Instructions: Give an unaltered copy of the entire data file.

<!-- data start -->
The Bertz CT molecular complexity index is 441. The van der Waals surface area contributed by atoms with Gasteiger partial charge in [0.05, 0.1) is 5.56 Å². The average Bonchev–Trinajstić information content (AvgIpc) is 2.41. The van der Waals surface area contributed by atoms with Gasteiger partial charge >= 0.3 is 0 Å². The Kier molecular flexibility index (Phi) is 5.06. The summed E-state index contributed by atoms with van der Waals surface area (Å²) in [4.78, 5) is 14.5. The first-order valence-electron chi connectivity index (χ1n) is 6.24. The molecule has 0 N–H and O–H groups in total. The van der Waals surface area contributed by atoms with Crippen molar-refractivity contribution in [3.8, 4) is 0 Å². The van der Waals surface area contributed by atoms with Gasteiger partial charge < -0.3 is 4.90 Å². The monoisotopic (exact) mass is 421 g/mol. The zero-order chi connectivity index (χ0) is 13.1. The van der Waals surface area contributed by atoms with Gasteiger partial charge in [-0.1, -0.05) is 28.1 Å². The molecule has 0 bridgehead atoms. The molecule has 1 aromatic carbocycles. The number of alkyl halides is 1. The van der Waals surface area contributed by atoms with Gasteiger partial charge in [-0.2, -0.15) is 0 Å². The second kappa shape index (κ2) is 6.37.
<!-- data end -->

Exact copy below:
The Bertz CT molecular complexity index is 441. The van der Waals surface area contributed by atoms with Gasteiger partial charge in [0.05, 0.1) is 5.56 Å². The average Bonchev–Trinajstić information content (AvgIpc) is 2.41. The van der Waals surface area contributed by atoms with Gasteiger partial charge >= 0.3 is 0 Å². The Kier molecular flexibility index (Phi) is 5.06. The summed E-state index contributed by atoms with van der Waals surface area (Å²) in [4.78, 5) is 14.5. The first-order valence-electron chi connectivity index (χ1n) is 6.24. The molecule has 0 N–H and O–H groups in total. The van der Waals surface area contributed by atoms with Crippen molar-refractivity contribution in [3.8, 4) is 0 Å². The van der Waals surface area contributed by atoms with Gasteiger partial charge < -0.3 is 4.90 Å². The monoisotopic (exact) mass is 421 g/mol. The zero-order chi connectivity index (χ0) is 13.1. The van der Waals surface area contributed by atoms with Gasteiger partial charge in [-0.1, -0.05) is 28.1 Å². The molecule has 0 bridgehead atoms. The molecule has 1 aromatic carbocycles. The number of alkyl halides is 1. The van der Waals surface area contributed by atoms with Gasteiger partial charge in [-0.2, -0.15) is 0 Å². The second kappa shape index (κ2) is 6.37.